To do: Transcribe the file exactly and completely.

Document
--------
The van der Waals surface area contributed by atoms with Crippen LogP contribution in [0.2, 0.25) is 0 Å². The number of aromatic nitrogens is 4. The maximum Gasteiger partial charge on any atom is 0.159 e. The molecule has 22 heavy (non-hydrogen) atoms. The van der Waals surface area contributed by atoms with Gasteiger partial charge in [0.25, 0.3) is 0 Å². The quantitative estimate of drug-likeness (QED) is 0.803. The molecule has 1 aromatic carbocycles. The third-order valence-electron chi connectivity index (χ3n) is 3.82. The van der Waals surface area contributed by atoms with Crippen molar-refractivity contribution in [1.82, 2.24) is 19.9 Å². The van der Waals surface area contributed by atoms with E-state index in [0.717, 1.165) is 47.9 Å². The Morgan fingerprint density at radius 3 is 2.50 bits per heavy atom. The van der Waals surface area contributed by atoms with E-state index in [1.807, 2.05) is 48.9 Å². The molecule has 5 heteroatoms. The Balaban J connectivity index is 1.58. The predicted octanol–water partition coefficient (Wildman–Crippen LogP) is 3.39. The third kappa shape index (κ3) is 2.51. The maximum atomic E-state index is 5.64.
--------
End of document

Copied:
The van der Waals surface area contributed by atoms with Crippen LogP contribution in [0.2, 0.25) is 0 Å². The number of aromatic nitrogens is 4. The maximum Gasteiger partial charge on any atom is 0.159 e. The molecule has 22 heavy (non-hydrogen) atoms. The van der Waals surface area contributed by atoms with Gasteiger partial charge in [0.25, 0.3) is 0 Å². The quantitative estimate of drug-likeness (QED) is 0.803. The molecule has 1 aromatic carbocycles. The third-order valence-electron chi connectivity index (χ3n) is 3.82. The van der Waals surface area contributed by atoms with Crippen molar-refractivity contribution in [1.82, 2.24) is 19.9 Å². The van der Waals surface area contributed by atoms with E-state index in [0.717, 1.165) is 47.9 Å². The Morgan fingerprint density at radius 3 is 2.50 bits per heavy atom. The van der Waals surface area contributed by atoms with E-state index in [1.807, 2.05) is 48.9 Å². The molecule has 5 heteroatoms. The Balaban J connectivity index is 1.58. The predicted octanol–water partition coefficient (Wildman–Crippen LogP) is 3.39. The third kappa shape index (κ3) is 2.51. The maximum atomic E-state index is 5.64.